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Golden one

0.01 of a second.

That minuscule number was the difference between gold and silver in one of the races of the waka ama sprint nationals on Lake Karapiro yesterday.

On the winning side of that number was Horouta Waka Hoe’ junior 16 women’s paddler Te Aomihia Pewhairangi, who hit the finish line simultaneously with Hei Matau club member Khobi Paretoa in an enthralling day of W1 action.

Neither knew who had won. The wait was soon over. Tokomaru Bay teenager Pewhairangi clocked 2 minutes 45.11 seconds for the 500 metres; Paretoa 2.45.12.

And not too far behind was Horouta’s Kelsey Teneti in 2.47.56.

On a day of highlights as paddlers represented both club and region — Te Uranga o te Ra in Gisborne athletes’ case — W1 500 metres champions from intermediate age group through to master 70 were crowned.

Horouta and Mareikura paddlers were among the thick of the action.

Mareikura’s Jarrod Hill went one better than last year’s silver in the intermediate boys’ final. He quickly took control from lane 1 and left the field in his wake, crossing the finish line more than 7secs ahead of the silver medallist. Hill’s jubilation as he pointed to the sky showed how much this meant to him.

Pewhairangi’s golden performance followed and the very next final the powerfully built Anaru Paenga-Morgan completed a Horouta J16 double in the men’s final. He was nearly 3secs ahead of the runner-up.

The bright yellow singlet of Horouta shone again the next race as warm favourite Rangi-Riana Williams made it a Horouta hat-trick in the J19 women’s final.

In the absence of world champion and Horouta clubmate Gabby Wainohu, who is injured, defending champion Williams had a battle royal with Hei Matau’s Makayla Timoti.

Timoti led at the halfway stage but Williams powered home to win in 2.39.98 to Timoti’s 2.41.66.

Former Horouta paddler Darius Apanui-Nepe, now with the Waitakere club, was in a class of his own in the J19 men’s final. It was not a matter of whether he won but by how much — in this case by nearly 3½ secs.

Former surf lifesaving international Glenn Anderson collected his first W1 crown in his first year at masters level. He and clubmate Grant Donaldson completed a Horouta 1-2, Anderson winning in 2.22.95; Donaldson just behind him in 2.23.54.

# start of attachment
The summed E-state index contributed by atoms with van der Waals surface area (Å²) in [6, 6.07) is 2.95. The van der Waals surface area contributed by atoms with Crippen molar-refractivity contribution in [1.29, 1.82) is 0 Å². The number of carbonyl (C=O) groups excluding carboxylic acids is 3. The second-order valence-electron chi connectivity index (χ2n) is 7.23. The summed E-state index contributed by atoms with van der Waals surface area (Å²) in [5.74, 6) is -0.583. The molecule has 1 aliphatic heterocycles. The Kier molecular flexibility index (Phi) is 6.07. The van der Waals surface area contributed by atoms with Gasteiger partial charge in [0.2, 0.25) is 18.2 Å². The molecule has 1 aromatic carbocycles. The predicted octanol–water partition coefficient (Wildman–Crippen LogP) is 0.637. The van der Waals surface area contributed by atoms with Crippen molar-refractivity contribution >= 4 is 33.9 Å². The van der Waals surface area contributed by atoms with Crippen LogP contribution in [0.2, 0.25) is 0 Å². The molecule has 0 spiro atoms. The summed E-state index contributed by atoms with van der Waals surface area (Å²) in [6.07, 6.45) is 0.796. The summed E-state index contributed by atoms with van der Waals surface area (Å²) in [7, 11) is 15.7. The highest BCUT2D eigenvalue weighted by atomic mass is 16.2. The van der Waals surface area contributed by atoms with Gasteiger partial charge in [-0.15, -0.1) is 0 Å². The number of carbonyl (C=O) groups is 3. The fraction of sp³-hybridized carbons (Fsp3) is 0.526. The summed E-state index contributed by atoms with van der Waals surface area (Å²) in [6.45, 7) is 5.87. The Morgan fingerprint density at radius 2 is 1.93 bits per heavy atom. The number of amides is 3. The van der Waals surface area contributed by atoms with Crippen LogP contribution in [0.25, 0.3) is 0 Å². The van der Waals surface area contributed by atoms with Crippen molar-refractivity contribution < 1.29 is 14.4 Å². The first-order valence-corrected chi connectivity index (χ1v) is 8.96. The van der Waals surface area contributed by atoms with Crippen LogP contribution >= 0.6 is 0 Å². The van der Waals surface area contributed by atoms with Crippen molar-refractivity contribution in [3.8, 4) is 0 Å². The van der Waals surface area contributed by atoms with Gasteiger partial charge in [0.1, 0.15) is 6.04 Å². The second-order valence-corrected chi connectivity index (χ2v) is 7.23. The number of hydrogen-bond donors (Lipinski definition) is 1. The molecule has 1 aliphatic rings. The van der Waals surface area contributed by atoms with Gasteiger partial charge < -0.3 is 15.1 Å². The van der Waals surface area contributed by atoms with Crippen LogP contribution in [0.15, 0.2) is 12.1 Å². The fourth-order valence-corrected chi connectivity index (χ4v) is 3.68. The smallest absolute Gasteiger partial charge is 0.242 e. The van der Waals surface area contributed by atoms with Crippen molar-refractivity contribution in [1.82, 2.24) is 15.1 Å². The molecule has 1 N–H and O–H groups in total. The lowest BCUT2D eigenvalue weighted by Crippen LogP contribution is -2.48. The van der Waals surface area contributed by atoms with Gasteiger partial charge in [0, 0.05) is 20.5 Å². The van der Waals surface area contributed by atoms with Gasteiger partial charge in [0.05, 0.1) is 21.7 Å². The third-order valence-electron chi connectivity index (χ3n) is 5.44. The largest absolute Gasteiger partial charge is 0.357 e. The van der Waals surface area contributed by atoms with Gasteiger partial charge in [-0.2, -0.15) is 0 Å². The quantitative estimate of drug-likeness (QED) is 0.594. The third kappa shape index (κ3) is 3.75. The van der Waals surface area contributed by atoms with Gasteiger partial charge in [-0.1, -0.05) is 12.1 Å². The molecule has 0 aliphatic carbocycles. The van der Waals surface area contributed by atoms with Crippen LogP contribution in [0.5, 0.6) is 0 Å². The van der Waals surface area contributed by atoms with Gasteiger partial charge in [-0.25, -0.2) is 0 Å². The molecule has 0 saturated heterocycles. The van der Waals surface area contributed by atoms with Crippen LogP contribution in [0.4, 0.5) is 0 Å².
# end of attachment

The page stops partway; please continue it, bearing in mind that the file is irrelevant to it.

Akayshia Williams fought hard but had to settle for silver in the premier women’s final in which Horouta claimed three of the top five placings.

World champion Marama Elkington, of Toa Waka Ama Club, got the jump on her former Mareikura clubmate and by the halfway stage was a waka length in front.

Defending champion Williams — the older sister of Rangi-Riana — fought back in the second half of the race but Elkington’s lead proved too great and she won in 2.34.11 to Williams’ 2.35.44.

Horouta’s Cory Campbell was third in 2.39.44 and Horouta and New Zealand elite women’s coach Kiwi Campbell continued to practice what she preaches in finishing fifth in 2.40.34.

The premier men’s final brought down the curtain on the day’s racing and Horouta featured again, with Ash Roozendaal placing third.

Up front, New Zealand-born Tahitian Manutea Millon dethroned Nga Hoe Horo club member Tupu King, Millon clocking 2.14.07 to King’s 2.16.12 and Donaldson’s 2.19.98.

Other Gisborne medallists were Brian Wilson (silver, master 70 men) and Horouta’s Keri Ngatoro (bronze, under-23 women))

Horouta Waka Hoe president Walton Walker was delighted with the performances.

By his calculations the club had passed 200 points for the champs, which in previous years was enough to clinch the top club title.

With two days of racing to go, Horouta and fellow Gisborne club Mareikura are set to add plenty more to their tallies.




Mareikura’s Jarrod Hill points to the heavens after winning the intermediate boys’ W1 500 metres final at the waka ama sprint nationals on Lake Karapiro yesterday. Day 4 of the nationals was dedicated to W1 racing and Gisborne clubs were in the thick of the action, particularly Horouta Waka Hoe. Pictures by Garrick Cameron
Horouta gold medallist Rangi-Riana Williams (junior 19 women).
Horouta gold medallist Glenn Anderson (master men).
Horouta gold medallist Anaru Paenga-Morgan (J16 men).
Horouta gold medallist Te Aomihia Pewhairangi, who won the J16 women’s title by 0.01 of a second.